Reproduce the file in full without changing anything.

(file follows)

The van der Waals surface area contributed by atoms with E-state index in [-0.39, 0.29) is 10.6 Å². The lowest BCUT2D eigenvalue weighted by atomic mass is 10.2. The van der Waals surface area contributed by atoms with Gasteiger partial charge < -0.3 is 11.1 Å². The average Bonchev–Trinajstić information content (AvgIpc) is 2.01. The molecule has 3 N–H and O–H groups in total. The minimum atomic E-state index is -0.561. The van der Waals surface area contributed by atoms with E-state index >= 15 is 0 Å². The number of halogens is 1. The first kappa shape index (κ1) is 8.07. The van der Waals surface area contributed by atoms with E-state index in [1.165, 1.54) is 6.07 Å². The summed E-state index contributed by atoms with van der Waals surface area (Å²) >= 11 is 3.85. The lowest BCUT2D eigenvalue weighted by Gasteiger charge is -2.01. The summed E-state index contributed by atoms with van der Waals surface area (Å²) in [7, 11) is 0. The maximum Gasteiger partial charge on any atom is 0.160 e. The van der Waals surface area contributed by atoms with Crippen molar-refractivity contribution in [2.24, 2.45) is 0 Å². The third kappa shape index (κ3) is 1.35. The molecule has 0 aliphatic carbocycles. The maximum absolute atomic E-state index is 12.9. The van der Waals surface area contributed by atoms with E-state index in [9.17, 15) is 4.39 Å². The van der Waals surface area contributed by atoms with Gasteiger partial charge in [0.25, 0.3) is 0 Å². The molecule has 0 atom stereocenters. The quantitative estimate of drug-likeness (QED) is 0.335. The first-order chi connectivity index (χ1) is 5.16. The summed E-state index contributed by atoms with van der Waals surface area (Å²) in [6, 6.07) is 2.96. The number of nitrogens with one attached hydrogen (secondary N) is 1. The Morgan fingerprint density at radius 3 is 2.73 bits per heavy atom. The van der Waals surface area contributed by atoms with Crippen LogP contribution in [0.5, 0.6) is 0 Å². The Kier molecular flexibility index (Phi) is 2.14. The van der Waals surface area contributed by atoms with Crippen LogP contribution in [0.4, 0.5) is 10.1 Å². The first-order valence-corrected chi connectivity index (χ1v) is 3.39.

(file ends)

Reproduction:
The van der Waals surface area contributed by atoms with E-state index in [-0.39, 0.29) is 10.6 Å². The lowest BCUT2D eigenvalue weighted by atomic mass is 10.2. The van der Waals surface area contributed by atoms with Gasteiger partial charge < -0.3 is 11.1 Å². The average Bonchev–Trinajstić information content (AvgIpc) is 2.01. The molecule has 3 N–H and O–H groups in total. The minimum atomic E-state index is -0.561. The van der Waals surface area contributed by atoms with E-state index >= 15 is 0 Å². The number of halogens is 1. The first kappa shape index (κ1) is 8.07. The van der Waals surface area contributed by atoms with E-state index in [1.165, 1.54) is 6.07 Å². The summed E-state index contributed by atoms with van der Waals surface area (Å²) >= 11 is 3.85. The lowest BCUT2D eigenvalue weighted by Gasteiger charge is -2.01. The summed E-state index contributed by atoms with van der Waals surface area (Å²) in [7, 11) is 0. The maximum Gasteiger partial charge on any atom is 0.160 e. The van der Waals surface area contributed by atoms with Crippen molar-refractivity contribution in [2.24, 2.45) is 0 Å². The third kappa shape index (κ3) is 1.35. The molecule has 0 aliphatic carbocycles. The maximum absolute atomic E-state index is 12.9. The van der Waals surface area contributed by atoms with E-state index in [9.17, 15) is 4.39 Å². The van der Waals surface area contributed by atoms with Gasteiger partial charge in [0.25, 0.3) is 0 Å². The molecule has 0 atom stereocenters. The quantitative estimate of drug-likeness (QED) is 0.335. The first-order chi connectivity index (χ1) is 5.16. The summed E-state index contributed by atoms with van der Waals surface area (Å²) in [6, 6.07) is 2.96. The number of nitrogens with one attached hydrogen (secondary N) is 1. The Morgan fingerprint density at radius 3 is 2.73 bits per heavy atom. The van der Waals surface area contributed by atoms with Crippen LogP contribution in [0.5, 0.6) is 0 Å². The Kier molecular flexibility index (Phi) is 2.14. The van der Waals surface area contributed by atoms with Crippen LogP contribution in [0.4, 0.5) is 10.1 Å². The first-order valence-corrected chi connectivity index (χ1v) is 3.39.